What Really Happened in Waynesville?
By now many of you have heard about the controversy swirling around East Waynesville Baptist Church in Waynesville, North Carolina, where the Rev. Chan Chandler resigned his post as pastor Tuesday night. Most of the mainstream media, including a few left-leaning N.C. newspapers (free registration required), would lead you to believe that Chandler ousted nine members of his congregation simply because they did not vote for President Bush in last fall's election. However, there appears to be . . . a bit more to the story.
I don't necessarily agree with Rev. Chandler's methods or actions, but I am concerned with how the mainstream media has been so one-sided in covering this story in an obvious attempt to put Chandler in as bad a light as possible. To take a "fair and balanced" look at the events, I invite you to read a few accounts other than those found in the mainstream press or on some other blogs.
First, Rev. Chandler, who is obviously no PR expert, has talked officially to only one media outlet, the Baptist Press. On Tuesday afternoon, just prior to his resignation, BP News offered an exclusive interview with Rev. Chandler, where he discussed his role in the controversy:
"I don't know how these folks voted," Chandler said. "And I never endorsed any candidate." Chandler said he did cite from the church pulpit what he believes are the "unbiblical values" of some political hopefuls. "But those were negative endorsements -- never a positive endorsement" of any candidate, he said, whether Republican, Democrat or Independent.
The BP News article also brought up that the nine may not have been forced out after all:
As Baptist Press tried to clarify whether the nine people were in fact voted out of the church, Chandler said they initially left voluntarily. Since some of those who willingly forfeited their memberships were trustees of the church, other members thought it prudent to make their actions official.
The BP Press then followed up with another account the next day, reporting:
Local newscasts cast Chandler as being against Democrats and for expelling church members who didn't publicly declare support for President George W. Bush.
One news program replayed an audio tape of a sermon preached by Chandler last fall in which he could be heard telling members who would vote for Kerry that they needed to "repent or resign." Chandler told Baptist Press the quote should be viewed in context and was intended only for those in leadership roles. Chandler noted that Kerry is for abortion rights and has sided with homosexual activists on many issues.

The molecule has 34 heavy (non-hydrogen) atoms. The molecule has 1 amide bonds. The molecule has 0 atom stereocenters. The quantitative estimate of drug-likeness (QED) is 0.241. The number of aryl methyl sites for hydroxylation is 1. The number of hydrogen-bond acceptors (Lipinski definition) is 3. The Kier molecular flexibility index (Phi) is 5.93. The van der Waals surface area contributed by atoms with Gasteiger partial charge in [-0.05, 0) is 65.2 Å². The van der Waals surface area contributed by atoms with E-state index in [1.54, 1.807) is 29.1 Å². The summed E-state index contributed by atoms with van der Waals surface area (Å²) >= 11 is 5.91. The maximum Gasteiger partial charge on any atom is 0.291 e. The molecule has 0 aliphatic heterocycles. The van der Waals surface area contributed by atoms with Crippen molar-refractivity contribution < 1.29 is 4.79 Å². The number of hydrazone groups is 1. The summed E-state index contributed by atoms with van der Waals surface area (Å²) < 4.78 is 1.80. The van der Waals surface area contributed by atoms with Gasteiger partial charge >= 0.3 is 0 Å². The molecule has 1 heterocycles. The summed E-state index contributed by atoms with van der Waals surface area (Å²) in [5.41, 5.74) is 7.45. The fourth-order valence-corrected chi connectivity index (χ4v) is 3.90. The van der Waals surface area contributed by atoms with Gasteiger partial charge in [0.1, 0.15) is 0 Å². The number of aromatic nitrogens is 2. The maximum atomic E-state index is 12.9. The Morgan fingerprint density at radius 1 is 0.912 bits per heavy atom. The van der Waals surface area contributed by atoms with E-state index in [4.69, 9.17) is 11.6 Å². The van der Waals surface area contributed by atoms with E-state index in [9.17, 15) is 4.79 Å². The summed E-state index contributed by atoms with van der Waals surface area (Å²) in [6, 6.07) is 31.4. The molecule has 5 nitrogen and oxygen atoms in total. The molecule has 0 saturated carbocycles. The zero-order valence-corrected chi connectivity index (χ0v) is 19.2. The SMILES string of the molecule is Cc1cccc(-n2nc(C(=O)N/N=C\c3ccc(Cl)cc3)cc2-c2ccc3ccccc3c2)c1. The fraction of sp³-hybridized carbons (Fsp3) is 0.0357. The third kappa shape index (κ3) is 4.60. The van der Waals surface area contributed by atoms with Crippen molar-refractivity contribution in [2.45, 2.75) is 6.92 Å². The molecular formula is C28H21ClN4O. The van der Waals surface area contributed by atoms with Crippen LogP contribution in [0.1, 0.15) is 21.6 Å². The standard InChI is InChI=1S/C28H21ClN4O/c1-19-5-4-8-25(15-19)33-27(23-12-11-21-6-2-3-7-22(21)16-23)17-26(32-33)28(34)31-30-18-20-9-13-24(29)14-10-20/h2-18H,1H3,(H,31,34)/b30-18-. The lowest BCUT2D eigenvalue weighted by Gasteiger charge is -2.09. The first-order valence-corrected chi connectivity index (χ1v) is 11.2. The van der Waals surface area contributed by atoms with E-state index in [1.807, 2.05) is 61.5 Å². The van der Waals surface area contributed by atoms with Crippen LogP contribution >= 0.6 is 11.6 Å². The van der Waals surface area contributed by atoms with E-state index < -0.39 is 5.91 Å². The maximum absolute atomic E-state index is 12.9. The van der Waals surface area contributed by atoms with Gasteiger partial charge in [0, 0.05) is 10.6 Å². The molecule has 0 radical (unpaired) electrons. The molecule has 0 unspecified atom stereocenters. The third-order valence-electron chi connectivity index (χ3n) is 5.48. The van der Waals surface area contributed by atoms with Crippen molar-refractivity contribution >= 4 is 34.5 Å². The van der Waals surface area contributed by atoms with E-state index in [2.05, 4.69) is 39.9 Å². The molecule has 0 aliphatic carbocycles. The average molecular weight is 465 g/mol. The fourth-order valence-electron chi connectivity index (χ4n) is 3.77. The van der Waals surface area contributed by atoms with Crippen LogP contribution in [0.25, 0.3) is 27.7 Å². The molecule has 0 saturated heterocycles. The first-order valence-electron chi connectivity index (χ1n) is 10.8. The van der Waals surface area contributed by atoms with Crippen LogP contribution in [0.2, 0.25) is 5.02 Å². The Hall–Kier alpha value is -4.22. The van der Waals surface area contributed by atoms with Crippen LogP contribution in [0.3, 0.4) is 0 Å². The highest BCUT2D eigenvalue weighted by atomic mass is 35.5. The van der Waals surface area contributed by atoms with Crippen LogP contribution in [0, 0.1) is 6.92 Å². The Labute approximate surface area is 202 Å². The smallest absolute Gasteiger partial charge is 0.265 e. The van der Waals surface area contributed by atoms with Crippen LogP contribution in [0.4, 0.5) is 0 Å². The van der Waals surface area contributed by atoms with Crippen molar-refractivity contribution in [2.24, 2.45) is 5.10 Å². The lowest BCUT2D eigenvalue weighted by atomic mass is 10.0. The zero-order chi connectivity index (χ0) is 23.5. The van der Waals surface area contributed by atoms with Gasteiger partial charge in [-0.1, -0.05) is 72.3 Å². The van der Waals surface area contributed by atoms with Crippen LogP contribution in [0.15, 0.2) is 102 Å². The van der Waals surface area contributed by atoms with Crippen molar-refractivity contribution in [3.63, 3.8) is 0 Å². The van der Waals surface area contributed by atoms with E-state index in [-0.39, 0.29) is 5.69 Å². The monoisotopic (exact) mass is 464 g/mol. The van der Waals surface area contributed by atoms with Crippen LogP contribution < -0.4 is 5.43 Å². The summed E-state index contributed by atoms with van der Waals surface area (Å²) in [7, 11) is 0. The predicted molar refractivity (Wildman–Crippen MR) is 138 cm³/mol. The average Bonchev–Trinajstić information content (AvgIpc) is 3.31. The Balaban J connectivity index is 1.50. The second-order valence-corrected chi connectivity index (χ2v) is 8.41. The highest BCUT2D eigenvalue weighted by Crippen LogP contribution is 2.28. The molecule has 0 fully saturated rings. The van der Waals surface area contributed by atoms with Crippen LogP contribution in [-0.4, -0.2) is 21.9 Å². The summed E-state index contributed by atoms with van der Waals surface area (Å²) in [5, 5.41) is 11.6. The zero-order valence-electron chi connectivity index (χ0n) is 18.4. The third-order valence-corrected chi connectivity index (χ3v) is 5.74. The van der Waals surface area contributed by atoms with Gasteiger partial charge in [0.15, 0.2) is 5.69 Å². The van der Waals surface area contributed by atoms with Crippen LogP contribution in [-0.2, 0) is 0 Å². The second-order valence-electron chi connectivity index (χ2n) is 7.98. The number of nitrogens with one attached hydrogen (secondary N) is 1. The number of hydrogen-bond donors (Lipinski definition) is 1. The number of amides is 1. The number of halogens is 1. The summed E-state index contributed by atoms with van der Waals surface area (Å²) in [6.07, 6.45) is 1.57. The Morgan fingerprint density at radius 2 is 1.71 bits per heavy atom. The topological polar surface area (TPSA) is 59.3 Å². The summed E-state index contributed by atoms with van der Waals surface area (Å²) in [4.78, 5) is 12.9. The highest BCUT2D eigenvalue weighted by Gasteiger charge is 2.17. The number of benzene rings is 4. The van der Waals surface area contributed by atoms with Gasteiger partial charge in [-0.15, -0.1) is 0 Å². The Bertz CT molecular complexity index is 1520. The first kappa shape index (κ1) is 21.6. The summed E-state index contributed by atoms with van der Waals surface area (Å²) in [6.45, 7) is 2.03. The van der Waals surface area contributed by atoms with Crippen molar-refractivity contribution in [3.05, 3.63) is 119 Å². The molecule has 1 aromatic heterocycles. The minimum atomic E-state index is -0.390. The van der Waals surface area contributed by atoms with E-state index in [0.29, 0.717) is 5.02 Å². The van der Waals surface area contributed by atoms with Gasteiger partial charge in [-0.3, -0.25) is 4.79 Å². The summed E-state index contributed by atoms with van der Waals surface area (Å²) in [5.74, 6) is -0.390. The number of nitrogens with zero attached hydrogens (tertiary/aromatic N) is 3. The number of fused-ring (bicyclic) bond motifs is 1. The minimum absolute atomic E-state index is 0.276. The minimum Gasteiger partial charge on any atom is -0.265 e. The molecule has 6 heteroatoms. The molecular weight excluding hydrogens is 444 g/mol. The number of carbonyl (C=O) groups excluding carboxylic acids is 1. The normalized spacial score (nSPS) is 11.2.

Waylon Owens, one of Chandler's instructors at Southeastern Baptist Theological Seminary in Wake Forest, North Carolina, where Chandler is currently seeking a master's degree, wrote in an article on the seminary's Web site:
Many facts have gone unreported or obscured in the media's efforts to scandalize a young minister who has taken a stand for Biblical morality and the life of a baby resting in her mother's womb.
You would have to have read closely to know that at least one of the members voted out of fellowship of the church is a self-confessed Republican. None of the media has seemed interested in the fact that perhaps a majority of the members that did the voting are registered Democrats.
Joel Belz in his column for World Magazine wrote:
. . . For the mainstream media, a high-handed preacher made far better copy than a mere walkout by a disgruntled minority. "Bush foes told to leave church," read a Chicago Tribune headline.
Mr. Chandler tried to make things clear with a public statement: "This church fellowships with all who embrace the authority and application of the Bible regardless of political affiliation, including current members who align themselves with both major political parties, as well as those who affiliate with no political party. No one has ever been voted from the membership of this church due to an individual's support or lack of support for a political party or candidate."
But headlines around the nation—and overseas in places like The London Telegraph—held to their oversimplified version. Americans United for Separation of Church and State director Barry Lynn sent a letter to the IRS—the day before the scheduled church meeting where Mr. Chandler resigned—asking the agency to review the church's tax-exempt status.
Surely, Chandler could've handled the situation in his church much more diplomatically than he did, but I have to admire a man who is willing to take a risk and stand up for what he believes in and not be afraid or intimidated by those who oppose him.
Hat tip to World Magazine Blog and several of its readers.